With Greg Jamison deal off, Calgary investor Bill Gallacher could emerge as principal in Coyotes sale.
By CRAIG MORGAN FS Arizona
When Greg Jamison failed to meet a Thursday deadline to purchase the
Coyotes under the old lease agreement with the City of Glendale, it sent shock waves through the local hockey community. Were the Coyotes back at square one in their quest for stable ownership that would keep the team in the Valley?
Maybe not. City Councilman Gary Sherwood
told The Arizona Republicon Thursday that while Jamison was in negotiations with the NHL, a new, deep-pocketed investor emerged who demanded a controlling interest. Multiple reports suggest that investor might have a Calgary background.
One man who fits the profile is Portland Winterhawks owner and
Calgary oil mogul Bill Gallacher. Two sources told FOX Sports Arizona that he could be part of a group in the running to purchase the team on a fast track.
According to his bio, Gallacher is the president of Avenir Capital Corporation, a private equity firm that invests in new and existing junior companies. An engineer by profession, Gallacher was an entrepreneur in the oil patch and brings experience in the financial markets and corporate structuring. Gallacher sits on the board of directors of Avenir Diversified Income Trust, Athabasca Oil Sands Corp., Black Diamond Income Fund, Maxim Power Corp., Mahalo Energy Ltd. and Great Plains Exploration.
He is also a lifelong hockey fan who spends most of his time in the Calgary area and owns season tickets for both the NHL’s Calgary Flames and the Western Hockey League’s Calgary Hitmen. Gallacher is also a part owner of the British Columbia Hockey League’s Nanaimo Clippers.
Gallacher has been a bridesmaid in his quest to own an NHL team on several occasions, most recently with the Dallas Stars and the New Jersey Devils.
The Winterhawks play in the WHL. Since taking over the club in 2008, Gallacher has hired a staff heavy on NHL experience, including long-time NHL executive Doug Piper as the team’s president, 10-year NHL assistant coach Mike Johnston, who is Portland’s general manager and coach, and 14-year NHL veteran Travis Green, who is the team’s assistant coach.
Neither the NHL nor the Coyotes released any information or would comment on any new ownership groups. A voicemail left for Gallacher was not immediately returned, and a spokesperson for the Winterhawks said Gallacher “rarely conducts interviews.”
Nothing is known of what sort of lease agreement with Glendale might emerge, but if Gallacher is part of a new ownership group, it would raise the possibility of an opt-out clause.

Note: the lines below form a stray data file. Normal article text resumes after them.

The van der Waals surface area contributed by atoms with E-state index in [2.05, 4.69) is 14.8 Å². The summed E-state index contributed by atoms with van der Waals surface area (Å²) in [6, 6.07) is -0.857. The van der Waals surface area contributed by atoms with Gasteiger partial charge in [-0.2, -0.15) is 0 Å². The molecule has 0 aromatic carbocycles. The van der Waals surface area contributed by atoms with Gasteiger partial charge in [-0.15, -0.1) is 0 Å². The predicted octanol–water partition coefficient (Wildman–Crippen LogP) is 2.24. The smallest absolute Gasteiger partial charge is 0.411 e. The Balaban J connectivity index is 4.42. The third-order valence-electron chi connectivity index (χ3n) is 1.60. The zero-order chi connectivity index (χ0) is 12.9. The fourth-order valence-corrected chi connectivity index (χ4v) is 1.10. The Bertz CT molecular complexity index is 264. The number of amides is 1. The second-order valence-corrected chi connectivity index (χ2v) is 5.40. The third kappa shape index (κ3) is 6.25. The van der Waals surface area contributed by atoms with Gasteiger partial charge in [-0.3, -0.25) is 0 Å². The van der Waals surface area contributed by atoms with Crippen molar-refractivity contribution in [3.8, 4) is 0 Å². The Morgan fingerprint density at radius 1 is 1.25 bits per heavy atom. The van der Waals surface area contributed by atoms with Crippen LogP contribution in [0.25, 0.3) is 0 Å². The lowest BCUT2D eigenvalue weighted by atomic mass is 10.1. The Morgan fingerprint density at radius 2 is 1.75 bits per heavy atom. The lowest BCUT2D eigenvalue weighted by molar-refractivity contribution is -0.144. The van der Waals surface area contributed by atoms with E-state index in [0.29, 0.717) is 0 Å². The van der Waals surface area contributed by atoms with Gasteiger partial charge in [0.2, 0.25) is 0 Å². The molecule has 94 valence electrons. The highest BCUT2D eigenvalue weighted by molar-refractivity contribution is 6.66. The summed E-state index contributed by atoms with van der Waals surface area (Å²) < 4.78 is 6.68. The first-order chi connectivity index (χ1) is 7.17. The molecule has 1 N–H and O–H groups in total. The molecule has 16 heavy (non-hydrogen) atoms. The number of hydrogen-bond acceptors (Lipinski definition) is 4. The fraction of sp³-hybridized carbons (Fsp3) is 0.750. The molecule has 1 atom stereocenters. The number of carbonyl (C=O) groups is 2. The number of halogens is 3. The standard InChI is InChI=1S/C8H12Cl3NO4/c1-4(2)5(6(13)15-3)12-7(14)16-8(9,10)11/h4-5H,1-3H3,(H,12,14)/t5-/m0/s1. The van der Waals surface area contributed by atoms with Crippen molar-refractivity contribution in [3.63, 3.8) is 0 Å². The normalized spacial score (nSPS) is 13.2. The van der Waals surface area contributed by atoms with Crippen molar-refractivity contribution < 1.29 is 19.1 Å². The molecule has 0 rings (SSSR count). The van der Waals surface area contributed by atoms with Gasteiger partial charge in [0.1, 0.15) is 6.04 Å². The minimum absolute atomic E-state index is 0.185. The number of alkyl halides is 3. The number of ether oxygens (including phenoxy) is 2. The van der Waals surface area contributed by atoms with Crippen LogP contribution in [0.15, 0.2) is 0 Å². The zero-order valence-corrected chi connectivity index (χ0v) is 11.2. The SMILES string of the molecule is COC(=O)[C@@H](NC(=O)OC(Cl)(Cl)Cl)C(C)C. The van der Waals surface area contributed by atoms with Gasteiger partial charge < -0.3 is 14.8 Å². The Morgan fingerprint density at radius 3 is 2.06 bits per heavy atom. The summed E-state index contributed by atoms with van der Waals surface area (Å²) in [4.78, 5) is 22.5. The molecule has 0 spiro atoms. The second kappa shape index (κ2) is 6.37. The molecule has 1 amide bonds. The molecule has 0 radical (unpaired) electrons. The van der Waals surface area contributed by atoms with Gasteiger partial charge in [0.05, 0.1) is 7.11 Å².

Portland has an NHL-ready arena in the Rose Garden, and that city was a rumored destination for the Coyotes once before (the move came a lot closer to happening than most fans know). Jamison said Thursday, however, that he left negotiations convinced that he had succeeded in keeping hockey in Arizona for the foreseeable future, and the NHL has remained steadfast in its preference that the team remain here.
It’s also unclear whether Gallacher is only pursuing a controlling interest or could be part of a group that still involves Jamison.
NHL deputy commissioner Bill Daly did release a short statement Friday morning on the Coyotes’ ownership saga: “We remain hopeful the Coyotes sale process will be resolved successfully, and we will continue to work with the City of Glendale to move the process forward.”
Coyotes COO Mike Nealy followed shortly afterward with this statement: “Today, we were informed by the National Hockey League that Mr. Jamison was unable to close on his purchase of the Coyotes. Mr. Jamison will continue to work with the NHL and the City of Glendale to close a deal that will keep the Coyotes in the Valley. Although there is no set timetable, hopefully it will be soon.
“The Coyotes will continue to be owned by the NHL and nothing changes for our organization. We will work hard on and off the ice to provide our fans with a winning team that they can be proud of. We would like to thank all of our great fans and corporate partners for their incredible patience and loyalty throughout this process. We know it's been difficult and we appreciate their support.”
Coyotes players, who were in Dallas for a Friday night game against the Stars, expressed disappointment in the latest turn of events but insisted it's business as usual.
"We're obviously all disappointed in that we hoped that it would have been done," captain
Shane Doan told Todd Walsh. "But it doesn't change a single thing in the room. Our job is to play hockey and to find ways to win games."
Defenseman Derek Morris agreed: "It's obviously disappointing that it's not over and done with, but hopefully another group steps in. Ultimately, it's not even in our mind, and we'll go out and play hockey."